I wrote a piece titled On Christianity and other important ways I understand the world, and when it was done it came to five and a half thousand words; quite a read. This thing is though: I’ve read it a few times now since I first wrote it nearly two years ago, and I don’t want to remove anything.
I decided to write a TL;DR version and keep both; here goes.
Christianity has played a significant role in my life. I am deeply grateful for my family and the Christian upbringing that I was gifted by them. But in recent years – perhaps as I have entered my middle age – or perhaps as a result of my personal experiences of pain and loss – I have been asking a lot of questions of my theology that seem to have uncomfortable and disconcerting answers. This piece is my attempt at sorting my questions and doubts into some semblance of coherence.
First; both as an individual and as part of collective religious community, I am worried that Christian thinking has led me to an out-of-proportion assuredness of my own rightness. As an individual, I was taught strong views that God, through the Holy Spirit, speaks regularly and specifically to me – this provided powerful validation as an individual, but in ways that were/are difficult to test and validate.
Then, as part of various communities, I learned the view that Christianity represented the predominant force for unmitigated good on the planet. I now see this belief as significantly problematic, as it carried along with it a self-protection mechanism that invalidated critique by the “world” whilst at the same time providing the basis for a religion that has been eminently successful in validating and enabling some of the most aggressive, violent and colonising empires in history.
Second; my primary take-away for many years revolved around seeing Christianity as principally concerned with personal morality and enabling individuals to deal with personal sin against a perfect God. As I understood it, Christians were called to live in community, but our individual lives before God were the primary concern. In recent times, I have found myself considering the Biblical narrative, and Jesus in particular, as providing critique of collective systems – of systemic or structural evil – rather than just individual actions. I now see this endeavour as more difficult, more nuanced but with the chance of far greater collective redemption and possibility for change as communities.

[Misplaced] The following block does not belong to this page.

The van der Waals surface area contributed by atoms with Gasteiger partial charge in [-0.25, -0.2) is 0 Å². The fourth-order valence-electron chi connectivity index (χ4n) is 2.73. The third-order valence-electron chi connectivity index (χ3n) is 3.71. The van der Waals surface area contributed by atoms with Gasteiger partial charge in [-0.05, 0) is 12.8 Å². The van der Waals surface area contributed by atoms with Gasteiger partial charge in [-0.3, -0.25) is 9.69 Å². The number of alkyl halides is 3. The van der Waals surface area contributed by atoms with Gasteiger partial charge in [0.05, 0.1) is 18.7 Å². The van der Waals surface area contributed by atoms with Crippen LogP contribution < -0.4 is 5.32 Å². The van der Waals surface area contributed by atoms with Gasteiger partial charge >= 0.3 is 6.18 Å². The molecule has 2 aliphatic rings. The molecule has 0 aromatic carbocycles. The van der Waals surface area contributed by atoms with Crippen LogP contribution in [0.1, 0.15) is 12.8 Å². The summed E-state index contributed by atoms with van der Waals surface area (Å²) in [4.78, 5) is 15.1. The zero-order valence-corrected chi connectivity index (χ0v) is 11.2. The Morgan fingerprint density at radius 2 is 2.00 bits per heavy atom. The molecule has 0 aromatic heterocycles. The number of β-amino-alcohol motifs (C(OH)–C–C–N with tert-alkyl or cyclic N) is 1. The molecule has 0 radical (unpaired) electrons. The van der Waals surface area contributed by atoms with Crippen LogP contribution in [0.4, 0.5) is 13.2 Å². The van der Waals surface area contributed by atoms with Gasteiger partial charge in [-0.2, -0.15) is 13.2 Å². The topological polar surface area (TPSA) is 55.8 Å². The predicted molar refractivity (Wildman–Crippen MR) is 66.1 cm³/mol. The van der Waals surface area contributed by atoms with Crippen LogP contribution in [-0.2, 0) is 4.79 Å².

In asking these questions of the individual vs collective, I also found myself asking questions of the nature of Jesus’ execution by torture on a Roman cross. Rather than viewing his murder as a symbolic atonement for sin, I started asking why the people who actually killed Jesus, chose and desired to do so. I have come to the view that his torture and murder was more a result of his resistance against men wielding oppressive power than a sacrifice of atonement required by a deity.
My worry is that a Christianity emphasising personal salvation obtained because of a symbolic atonement for sin achieved through the death of Jesus is highly compatible with seeing the world through the lens of my Western privilege and also highly compatible with the Western democracy in which I live. That is, I worry that this form of Christianity supports the status quo in significant ways – rather than advocating for change in pursuit of a more beautiful world and society.
Keep in mind that I might be wrong about everything, but as I find myself today, I have lots of questions for which the Christianity of my younger years does not provide satisfying answers.
I am not prepared to throw out my Christian belief, but neither am I prepared to remain with the status quo. I am not sure quite where that leaves me, but I do know I desire to live a beautiful life as part of beautiful community and society.
To the degree that this does not make sense, or piques your interest, read my longer piece on the subject here.